Eight Hours Don't Make a Day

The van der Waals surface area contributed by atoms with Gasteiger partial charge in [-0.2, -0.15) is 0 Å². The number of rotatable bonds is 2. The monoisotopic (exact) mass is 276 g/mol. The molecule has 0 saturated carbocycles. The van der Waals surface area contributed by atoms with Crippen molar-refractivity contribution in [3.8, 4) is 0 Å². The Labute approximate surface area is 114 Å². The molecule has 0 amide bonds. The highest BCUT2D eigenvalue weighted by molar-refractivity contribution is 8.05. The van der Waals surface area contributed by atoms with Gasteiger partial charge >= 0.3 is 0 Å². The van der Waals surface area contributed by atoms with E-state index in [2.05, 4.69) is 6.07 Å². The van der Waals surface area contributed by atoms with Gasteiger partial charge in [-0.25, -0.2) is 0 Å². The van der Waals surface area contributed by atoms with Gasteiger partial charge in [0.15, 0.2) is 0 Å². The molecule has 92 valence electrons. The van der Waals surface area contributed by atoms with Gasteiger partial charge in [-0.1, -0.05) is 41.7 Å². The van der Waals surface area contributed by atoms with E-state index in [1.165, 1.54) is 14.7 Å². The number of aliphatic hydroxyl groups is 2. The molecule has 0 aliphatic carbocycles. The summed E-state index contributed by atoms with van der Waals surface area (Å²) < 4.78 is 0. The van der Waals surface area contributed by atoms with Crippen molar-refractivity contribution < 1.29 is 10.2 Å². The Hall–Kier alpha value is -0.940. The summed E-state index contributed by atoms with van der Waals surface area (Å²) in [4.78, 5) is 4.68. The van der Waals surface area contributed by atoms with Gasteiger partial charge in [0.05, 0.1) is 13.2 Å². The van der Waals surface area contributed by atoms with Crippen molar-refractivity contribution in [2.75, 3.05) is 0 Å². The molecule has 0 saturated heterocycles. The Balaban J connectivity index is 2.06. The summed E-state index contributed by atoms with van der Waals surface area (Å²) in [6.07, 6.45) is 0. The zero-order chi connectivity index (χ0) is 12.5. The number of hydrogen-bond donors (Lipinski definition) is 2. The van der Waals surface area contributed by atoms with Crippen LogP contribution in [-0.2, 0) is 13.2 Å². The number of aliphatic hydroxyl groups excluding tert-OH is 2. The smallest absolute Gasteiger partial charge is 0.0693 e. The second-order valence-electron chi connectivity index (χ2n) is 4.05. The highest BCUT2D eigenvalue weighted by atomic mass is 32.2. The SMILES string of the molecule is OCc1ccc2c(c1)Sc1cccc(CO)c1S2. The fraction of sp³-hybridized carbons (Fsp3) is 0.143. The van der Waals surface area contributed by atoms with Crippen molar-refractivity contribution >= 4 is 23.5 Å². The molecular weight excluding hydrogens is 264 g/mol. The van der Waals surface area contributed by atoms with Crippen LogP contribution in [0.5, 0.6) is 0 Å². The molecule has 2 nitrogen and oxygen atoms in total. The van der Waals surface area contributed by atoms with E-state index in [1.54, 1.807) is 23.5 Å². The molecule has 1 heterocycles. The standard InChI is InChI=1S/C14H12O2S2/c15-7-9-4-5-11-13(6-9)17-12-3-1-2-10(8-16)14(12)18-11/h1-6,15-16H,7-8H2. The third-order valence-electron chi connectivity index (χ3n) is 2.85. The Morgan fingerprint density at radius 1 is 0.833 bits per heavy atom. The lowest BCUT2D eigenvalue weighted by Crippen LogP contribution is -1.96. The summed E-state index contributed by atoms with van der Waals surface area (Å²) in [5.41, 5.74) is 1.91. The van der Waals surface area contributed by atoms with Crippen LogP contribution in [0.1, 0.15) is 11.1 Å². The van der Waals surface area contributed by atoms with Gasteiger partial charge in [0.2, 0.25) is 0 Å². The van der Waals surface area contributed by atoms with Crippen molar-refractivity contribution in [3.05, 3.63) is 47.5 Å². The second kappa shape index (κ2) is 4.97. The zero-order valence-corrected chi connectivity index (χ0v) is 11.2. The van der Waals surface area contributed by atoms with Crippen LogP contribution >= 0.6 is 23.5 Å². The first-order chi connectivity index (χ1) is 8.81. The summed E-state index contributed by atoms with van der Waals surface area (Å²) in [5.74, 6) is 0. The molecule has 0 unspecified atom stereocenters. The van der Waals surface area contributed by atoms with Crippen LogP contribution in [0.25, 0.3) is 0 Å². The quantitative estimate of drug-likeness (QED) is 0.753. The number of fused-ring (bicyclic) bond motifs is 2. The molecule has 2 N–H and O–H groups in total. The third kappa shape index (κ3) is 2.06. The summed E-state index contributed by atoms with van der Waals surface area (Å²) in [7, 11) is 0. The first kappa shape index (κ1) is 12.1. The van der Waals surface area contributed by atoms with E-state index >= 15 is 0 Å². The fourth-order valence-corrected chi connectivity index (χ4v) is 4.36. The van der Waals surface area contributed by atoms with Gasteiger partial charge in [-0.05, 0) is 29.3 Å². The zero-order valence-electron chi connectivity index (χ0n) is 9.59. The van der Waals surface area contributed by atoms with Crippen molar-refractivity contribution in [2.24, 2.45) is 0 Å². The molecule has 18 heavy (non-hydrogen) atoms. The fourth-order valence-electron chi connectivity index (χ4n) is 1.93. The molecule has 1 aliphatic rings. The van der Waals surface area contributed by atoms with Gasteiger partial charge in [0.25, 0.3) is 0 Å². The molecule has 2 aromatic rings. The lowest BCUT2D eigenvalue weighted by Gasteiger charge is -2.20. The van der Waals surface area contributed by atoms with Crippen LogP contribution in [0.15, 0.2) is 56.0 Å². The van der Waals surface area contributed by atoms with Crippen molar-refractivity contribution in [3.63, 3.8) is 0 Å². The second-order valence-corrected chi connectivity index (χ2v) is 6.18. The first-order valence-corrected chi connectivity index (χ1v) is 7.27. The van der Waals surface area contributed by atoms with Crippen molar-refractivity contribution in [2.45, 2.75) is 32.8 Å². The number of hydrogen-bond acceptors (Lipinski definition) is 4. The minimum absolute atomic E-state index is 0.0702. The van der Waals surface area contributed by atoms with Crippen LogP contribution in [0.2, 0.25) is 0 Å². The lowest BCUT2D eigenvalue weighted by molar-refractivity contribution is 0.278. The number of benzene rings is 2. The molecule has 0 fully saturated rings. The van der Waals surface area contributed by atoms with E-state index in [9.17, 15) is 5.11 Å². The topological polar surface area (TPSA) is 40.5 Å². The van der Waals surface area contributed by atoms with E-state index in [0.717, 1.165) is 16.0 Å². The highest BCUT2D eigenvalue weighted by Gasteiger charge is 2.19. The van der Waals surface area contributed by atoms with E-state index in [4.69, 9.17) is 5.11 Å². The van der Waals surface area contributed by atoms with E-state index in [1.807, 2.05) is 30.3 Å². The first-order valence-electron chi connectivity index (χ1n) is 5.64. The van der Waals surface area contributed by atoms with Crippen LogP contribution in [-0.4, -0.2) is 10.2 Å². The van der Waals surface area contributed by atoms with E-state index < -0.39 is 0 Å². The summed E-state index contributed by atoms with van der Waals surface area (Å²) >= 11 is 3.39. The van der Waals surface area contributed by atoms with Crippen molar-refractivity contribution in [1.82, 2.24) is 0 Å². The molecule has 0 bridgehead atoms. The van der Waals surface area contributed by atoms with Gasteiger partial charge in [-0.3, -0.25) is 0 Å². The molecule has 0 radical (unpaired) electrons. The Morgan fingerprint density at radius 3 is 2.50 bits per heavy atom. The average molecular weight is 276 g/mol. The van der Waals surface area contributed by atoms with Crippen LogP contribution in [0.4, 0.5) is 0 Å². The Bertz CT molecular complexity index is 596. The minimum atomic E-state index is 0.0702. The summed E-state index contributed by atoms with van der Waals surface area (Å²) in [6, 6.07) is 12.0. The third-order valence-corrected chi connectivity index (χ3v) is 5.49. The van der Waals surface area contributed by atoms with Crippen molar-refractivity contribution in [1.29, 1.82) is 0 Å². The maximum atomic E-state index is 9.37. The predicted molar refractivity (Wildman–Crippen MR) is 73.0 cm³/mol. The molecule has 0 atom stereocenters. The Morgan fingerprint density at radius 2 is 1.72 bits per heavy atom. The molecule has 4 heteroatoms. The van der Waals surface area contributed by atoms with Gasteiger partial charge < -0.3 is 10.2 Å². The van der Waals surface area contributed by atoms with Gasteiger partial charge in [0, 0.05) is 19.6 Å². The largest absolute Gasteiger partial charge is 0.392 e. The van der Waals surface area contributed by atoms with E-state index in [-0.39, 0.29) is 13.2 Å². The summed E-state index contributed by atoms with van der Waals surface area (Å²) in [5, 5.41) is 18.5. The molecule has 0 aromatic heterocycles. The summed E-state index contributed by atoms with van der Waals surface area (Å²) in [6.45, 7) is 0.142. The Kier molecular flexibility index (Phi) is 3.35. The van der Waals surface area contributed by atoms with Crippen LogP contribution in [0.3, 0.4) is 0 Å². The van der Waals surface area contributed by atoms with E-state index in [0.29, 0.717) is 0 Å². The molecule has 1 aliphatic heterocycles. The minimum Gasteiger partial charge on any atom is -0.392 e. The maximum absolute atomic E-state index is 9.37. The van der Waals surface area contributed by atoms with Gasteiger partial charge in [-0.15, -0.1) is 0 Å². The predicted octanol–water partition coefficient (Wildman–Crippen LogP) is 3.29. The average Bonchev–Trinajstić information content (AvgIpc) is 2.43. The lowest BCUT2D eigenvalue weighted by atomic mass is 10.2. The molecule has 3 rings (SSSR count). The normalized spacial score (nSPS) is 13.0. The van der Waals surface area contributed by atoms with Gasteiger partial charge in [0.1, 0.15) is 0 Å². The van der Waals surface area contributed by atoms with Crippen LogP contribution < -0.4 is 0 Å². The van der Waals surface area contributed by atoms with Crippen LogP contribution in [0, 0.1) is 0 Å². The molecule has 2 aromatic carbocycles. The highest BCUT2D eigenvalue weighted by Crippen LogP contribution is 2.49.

Broadcast on German TV in the early 70s but never before released in the U.S., Rainer Werner Fassbinder’s five-part miniseries arrives like a gift from the movie gods. Not only is it a major work from the trailblazing German filmmaker—indeed, his most ambitious project prior to Berlin Alexanderplatz in 1980—it also showcases a side of Fassbinder revealed only fleetingly in his films. Generous and humane, the series may be the only Fassbinder work whose characters are, for the most part, well-adjusted and happy. That’s not to say that Eight Hours is sentimental; rather, it presents Fassbinder’s usual themes (sex, love, longing, and class relations) in a different light, illuminating hidden corners of his oeuvre. Continue reading>>